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This article has been peer reviewed. It is the authors' final version prior to publication in Fundamental & Clinical Pharmacology. 2009 Apr;23(2):169-78. The published version is available at DOI: 10.1111/j.1472-8206.2008.00658.x. Copyright © John Wiley & Sons, Inc.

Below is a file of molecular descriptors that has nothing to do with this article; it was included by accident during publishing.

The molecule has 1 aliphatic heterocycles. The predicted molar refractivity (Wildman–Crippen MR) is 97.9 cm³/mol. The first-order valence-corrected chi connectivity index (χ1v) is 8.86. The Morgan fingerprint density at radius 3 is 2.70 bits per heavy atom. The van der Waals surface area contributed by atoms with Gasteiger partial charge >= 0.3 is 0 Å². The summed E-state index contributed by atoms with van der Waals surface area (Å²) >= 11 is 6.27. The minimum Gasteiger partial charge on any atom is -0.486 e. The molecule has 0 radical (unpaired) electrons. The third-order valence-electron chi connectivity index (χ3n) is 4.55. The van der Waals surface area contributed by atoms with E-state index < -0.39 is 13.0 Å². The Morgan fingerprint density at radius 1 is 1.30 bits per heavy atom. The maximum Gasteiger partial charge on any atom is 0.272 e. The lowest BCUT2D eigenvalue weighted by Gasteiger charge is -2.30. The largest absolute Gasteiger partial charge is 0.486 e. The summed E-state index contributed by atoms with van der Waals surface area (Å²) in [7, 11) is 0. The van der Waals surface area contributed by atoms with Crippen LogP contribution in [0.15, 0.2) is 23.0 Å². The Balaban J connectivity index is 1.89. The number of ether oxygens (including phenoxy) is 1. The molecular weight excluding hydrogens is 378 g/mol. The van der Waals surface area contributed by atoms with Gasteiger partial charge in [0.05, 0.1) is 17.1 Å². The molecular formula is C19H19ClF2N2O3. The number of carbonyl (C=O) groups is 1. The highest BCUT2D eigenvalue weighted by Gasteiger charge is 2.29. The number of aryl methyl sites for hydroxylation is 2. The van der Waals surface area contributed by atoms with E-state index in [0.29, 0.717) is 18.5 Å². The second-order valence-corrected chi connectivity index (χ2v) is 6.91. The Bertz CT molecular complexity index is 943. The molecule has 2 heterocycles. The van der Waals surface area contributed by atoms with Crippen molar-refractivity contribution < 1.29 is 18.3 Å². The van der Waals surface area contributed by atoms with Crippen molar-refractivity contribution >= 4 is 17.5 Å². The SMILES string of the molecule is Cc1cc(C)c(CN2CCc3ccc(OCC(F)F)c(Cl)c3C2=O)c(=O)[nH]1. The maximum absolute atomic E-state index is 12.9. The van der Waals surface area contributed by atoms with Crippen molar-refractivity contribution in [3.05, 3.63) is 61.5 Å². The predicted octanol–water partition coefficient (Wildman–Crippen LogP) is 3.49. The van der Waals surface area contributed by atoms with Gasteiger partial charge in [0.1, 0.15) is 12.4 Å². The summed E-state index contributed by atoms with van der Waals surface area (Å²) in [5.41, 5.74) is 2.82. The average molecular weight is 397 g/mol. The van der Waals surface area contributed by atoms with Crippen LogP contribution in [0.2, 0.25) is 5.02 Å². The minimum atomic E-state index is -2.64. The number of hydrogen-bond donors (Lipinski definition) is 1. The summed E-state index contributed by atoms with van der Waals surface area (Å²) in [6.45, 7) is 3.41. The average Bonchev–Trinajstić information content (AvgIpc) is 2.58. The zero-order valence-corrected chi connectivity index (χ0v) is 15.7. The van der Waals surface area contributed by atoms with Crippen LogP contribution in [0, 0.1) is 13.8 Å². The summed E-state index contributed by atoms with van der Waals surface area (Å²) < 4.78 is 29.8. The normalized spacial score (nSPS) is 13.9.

RhoA-activated kinase (ROK) is involved in the disorders of smooth muscle contraction found in hypertension model animals and patients. We examined whether the alpha1-adrenergic receptor agonist-induced ROK signal is perturbed in resistance small mesentery artery (SMA) of Lyon genetically hypertensive (LH) rats, using a ROK antagonist, Y27632. Smooth muscle strips of SMA and aorta were isolated from LH and Lyon normotensive (LN) rats. After Ca(2+)-depletion and pre-treatment with phenylephrine (PE), smooth muscle contraction was induced by serial additions of CaCl(2). In LH SMA Ca(2+) permeated cells to a lesser extent as compared with LN SMA, while CaCl(2)-induced contraction of LH SMA was greater than that of LN SMA, indicating a higher ratio of force to Ca(2+) in LH SMA contraction (Ca(2+) sensitization). No hyper-contraction was observed in LH aorta tissues. Treatment of LH SMA with Y27632 restored both Ca(2+) permeability and Ca(2+)-force relationship to levels seen for LN SMA. In response to PE stimulation, phosphorylation of CPI-17, a phosphorylation-dependent myosin phosphatase inhibitor protein, and MYPT1 at Thr853, the inhibitory phosphorylation site of the myosin phosphatase regulatory subunit, was increased in LN SMA, but remained unchanged in LH SMA. These results suggest that the disorder in ROK-dependent Ca(2+) permeability and Ca(2+)-force relationship is responsible for LH SMA hyper-contraction. Unlike other hypertensive models, the ROK-induced hyper-contractility of LH SMA is independent of MYPT1 and CPI-17 phosphorylation, which suggests that ROK-mediated inhibition of myosin phosphatase does not affect SMA hyper-contractility in LH SMA cells.

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